Introduction: Making the Mighty Goliath Hotwire Machine!
Complete instructions for the making of the Mighty Goliath Hotwire Machine. Materials and directions are shown in each step, image notes. See my other instructables for sample work, signs, etc. Creativeman.
Step 1: Additional Instruments Made With Same Technique
I have made several instruments like this, namely to use in a class I plan to hold. I think it is a viable art form and is relatively unknown to the general and artistic community. People find it hard to believe you can get such detail in the lettering. Try it, I think you will like it. Disclaimer: IF YOU DON'T UNDERSTAND THE ELECTRICAL WIRING, DO NOT ATTEMPT! GET QUALIFIED ELECTRICIAN TO HELP. I have used one of these machines for 15 years with no problems, not even a broken wire. So if things don't seem to be working right, you have probably done something wrong. A few additional tips: Try to keep temperature as low as possible. You want to melt the foam, not burn it. Use only with adequate ventilation. Some people may be sensitive to the vapors produced. Use care around the wire! It is hot and will burn you. Don't let young children play with it. It is not a toy.
Step 2: Pieces of Project Needed to Constuct Instrument.
Most pieces of the instrument assembled together for this instructable. The transformer, dimmer control and wires will be added in the next view. View image notes for a complete explanation of the various parts.
Electrical components needed for the machine. All items are listed in the image notes.
Costs: Electrical cord: $1.25; Transformer: $6.90; Dimmer switch: $4.99 (push on/off type); Nichrome wire: I bought 100 feet for $2.50! Wood parts probably add a dollor or so to costs, same with various mounting screws/hardware. So for between $10 and $20 dollars you can have your own hotwire machine. I have seen these on the web for much more money. This machine will accomplish the same thing. I have made larger machines to be able to cut larger pieces of styrofoam, or EPS foam. I just changed the length of wire, the transformer and the sizes of the wood components, obviously.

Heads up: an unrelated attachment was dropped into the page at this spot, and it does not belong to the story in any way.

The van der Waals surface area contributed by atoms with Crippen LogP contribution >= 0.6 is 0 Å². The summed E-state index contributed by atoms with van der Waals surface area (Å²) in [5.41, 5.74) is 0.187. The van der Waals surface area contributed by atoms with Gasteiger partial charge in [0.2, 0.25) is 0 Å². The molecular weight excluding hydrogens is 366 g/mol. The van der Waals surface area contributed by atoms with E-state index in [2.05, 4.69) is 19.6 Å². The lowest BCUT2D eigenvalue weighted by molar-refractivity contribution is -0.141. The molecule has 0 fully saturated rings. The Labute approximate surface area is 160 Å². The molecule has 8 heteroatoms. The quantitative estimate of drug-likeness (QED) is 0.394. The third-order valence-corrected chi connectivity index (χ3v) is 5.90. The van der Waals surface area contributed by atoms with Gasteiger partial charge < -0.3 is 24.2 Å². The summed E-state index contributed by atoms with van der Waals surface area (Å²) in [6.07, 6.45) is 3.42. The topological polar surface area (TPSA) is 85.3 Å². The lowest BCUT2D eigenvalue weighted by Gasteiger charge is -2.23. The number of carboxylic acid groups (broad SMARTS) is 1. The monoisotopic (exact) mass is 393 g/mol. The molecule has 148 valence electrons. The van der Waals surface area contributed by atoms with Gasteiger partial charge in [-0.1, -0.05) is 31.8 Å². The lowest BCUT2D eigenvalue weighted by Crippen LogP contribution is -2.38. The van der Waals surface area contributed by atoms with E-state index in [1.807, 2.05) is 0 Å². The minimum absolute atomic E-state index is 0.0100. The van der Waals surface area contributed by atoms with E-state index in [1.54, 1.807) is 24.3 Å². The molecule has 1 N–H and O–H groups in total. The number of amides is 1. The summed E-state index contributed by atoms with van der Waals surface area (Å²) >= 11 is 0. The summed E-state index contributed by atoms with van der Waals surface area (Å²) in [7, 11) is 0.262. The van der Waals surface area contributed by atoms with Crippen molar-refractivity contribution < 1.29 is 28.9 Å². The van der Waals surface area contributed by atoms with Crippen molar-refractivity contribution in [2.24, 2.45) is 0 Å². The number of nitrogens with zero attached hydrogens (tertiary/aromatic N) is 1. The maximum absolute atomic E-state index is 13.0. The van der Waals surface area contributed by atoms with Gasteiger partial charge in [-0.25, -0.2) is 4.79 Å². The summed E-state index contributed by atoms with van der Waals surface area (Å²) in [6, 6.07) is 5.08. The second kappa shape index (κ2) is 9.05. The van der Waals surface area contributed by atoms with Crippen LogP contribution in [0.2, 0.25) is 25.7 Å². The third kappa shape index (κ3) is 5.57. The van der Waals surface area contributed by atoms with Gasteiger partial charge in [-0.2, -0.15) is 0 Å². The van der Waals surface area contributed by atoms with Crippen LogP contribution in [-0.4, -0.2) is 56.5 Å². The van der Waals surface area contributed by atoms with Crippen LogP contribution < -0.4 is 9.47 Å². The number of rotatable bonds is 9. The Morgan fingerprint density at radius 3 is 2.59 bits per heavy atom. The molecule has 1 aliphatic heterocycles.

Step 4: One Example of a Dimmer Control
In this picture, an inline lamp dimming switch is shown. It seems to work ok, although has not been tested over time. This type of control is quite a bit more expensive than dimmer switches used in other models.
Step 5: Closer Look at Arm Assembly
This is a close up of one arm made for the blue machine. All are similar. These two pieces are made of common pine lumber, 3/4 inch thick. The arm it self is about 8 inches long by 3/4 by 1/4in. Pieces are glued and screwed for strenght.
Step 6: Apparatus for Testing Various Components and Wiring Details
This is a helpful item to test transformers, switches, wiring, etc. before final assembly.
Step 7: Details for Mounting Dimmer Switch.
Shown in the pictures are the milling or routing of a depression for mounting the dimmer. Placement of dimmer and knob are shown.
Step 8: Bottom Mounting Piece Details
In this shot, details of the bottom wire mounting piece are shown. A 1/8 inch hole is drilled in the end of the wood piece to accept a 8-32x1in. machine screw. To this screw, the power wire from the transformer and the hotwire itself will be attached. In the center of the bottom mount, a 1/2 inch hole is drilled with a forstner bit. A 1x6in. wood screw with washer is used to attach the piece to the table. By moving the mounting piece slightly in any direction, hotwire can be adjusted to be plumb in two directions and give right angles when slicing through the foam.
Step 9: Top Arm Details
Here, the top arm has been drilled to accept the machine screw as shown. The hole is 1/8 in, and the machine screw is an 8-32x1in.
Step 10: Cutting Stencil for Painting on Name
A stencil is made by selecting the fonts used on the word processor, printing the words out in duplicate, and then cutting the stencil with a craft knife, or scalpel.
Step 11: Making Design Decisions
Shown are various instruments being tested for color combinations, placement of components, lettering choices, and so on. See image notes for more details.
Step 12: Completed Instruments, Ready to Go to Work
Many hours of creativity lie in store for the craftsperson who has one of these. Enjoy!